Disaster Phases

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Disaster Phases


A disaster is an event or situation that overwhelms available resources and results in injury, death, and/or destruction of property. Terrorism or disaster preparedness includes several phases:

Planning – Becoming aware of what types of disasters may occur and taking steps to be prepared for different situations.

Rescue – Immediate steps taken during a disaster to ensure everyone is safe.

Response/Recovery – Actions and care taken during and immediately after the disaster. The time when people work towards reestablishing normalcy. Emotional or mental health problems typically begin to emerge during this phase.

Mitigation – Efforts to apply lessons learned to prevent future disasters or to lessen their impact.

Types of Disasters
There are different types of disasters; some occur without warning, while with others there is time for preparation.

Natural Disasters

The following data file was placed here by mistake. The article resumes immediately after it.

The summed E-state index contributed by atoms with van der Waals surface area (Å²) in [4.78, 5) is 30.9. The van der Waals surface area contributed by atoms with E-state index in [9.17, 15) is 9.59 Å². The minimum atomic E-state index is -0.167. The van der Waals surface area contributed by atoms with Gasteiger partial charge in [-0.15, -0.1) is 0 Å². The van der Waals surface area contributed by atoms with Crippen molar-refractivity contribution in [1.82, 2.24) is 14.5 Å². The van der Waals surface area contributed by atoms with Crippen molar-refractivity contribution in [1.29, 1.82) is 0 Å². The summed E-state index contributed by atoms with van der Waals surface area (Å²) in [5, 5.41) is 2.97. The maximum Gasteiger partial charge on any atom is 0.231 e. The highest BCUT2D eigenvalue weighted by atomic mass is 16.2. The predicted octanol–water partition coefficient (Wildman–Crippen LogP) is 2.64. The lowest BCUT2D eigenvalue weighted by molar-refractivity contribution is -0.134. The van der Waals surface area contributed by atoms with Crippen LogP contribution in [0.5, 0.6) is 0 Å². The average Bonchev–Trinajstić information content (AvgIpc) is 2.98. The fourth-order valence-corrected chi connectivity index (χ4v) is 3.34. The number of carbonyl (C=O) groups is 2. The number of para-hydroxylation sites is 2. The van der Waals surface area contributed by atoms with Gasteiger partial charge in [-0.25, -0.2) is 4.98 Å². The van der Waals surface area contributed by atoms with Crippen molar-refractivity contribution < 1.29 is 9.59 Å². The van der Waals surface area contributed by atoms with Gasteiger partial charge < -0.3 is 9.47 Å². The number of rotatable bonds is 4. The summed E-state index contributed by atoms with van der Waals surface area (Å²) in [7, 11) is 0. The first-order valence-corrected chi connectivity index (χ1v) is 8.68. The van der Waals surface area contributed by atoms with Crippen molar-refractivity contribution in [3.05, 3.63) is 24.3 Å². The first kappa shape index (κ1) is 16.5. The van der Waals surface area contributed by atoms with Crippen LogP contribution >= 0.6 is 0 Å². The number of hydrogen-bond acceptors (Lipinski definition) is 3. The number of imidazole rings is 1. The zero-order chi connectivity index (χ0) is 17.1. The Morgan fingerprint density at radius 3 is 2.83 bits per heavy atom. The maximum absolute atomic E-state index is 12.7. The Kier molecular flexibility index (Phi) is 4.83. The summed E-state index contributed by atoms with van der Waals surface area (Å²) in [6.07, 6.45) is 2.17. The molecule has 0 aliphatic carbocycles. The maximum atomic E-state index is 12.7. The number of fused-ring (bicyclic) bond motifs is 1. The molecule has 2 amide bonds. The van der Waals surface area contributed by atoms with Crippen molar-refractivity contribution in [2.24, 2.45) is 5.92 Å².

Infestations or disease epidemics
    Storms (blizzards, cyclones, hail or ice storms, hurricanes, tornadoes)

Technological Disasters
    Hazardous material releases, spills
    Power outages
    Transportation crashes, derailments
    Unintentional explosions, collapses

Terrorism or Violence
    Bombings, intentional explosions
    Cult-related violence
    Multiple or mass shootings
    Releasing of agents (biological, chemical, radiologic/nuclear)

Humanitarian Disasters, Complex Emergencies
    Genocidal acts
    Shelter, feeding, or medical care of displaced populations
    War, violent political conflict

Certain disasters end quickly, while others affect large populations for an extended period of time. Disasters can have physical, mental, and emotional consequences. Each person prepares and responds differently to a disaster; however, children are at increased risk during and after a disaster for a variety of reasons.

Children Have Unique Needs
Children younger than 18 comprise more than one-quarter of the US population. The AAP has created a document titled "The Youngest Victims: Disaster Preparedness to Meet Children's Needs" that you can share with others to help raise awareness as to why children are at increased risk or are more vulnerable in a disaster. As a parent, caregiver or teacher, emergency professional, health professional, or a child advocate, you can work with others in your community to ensure children's needs are addressed in all disaster preparedness plans.
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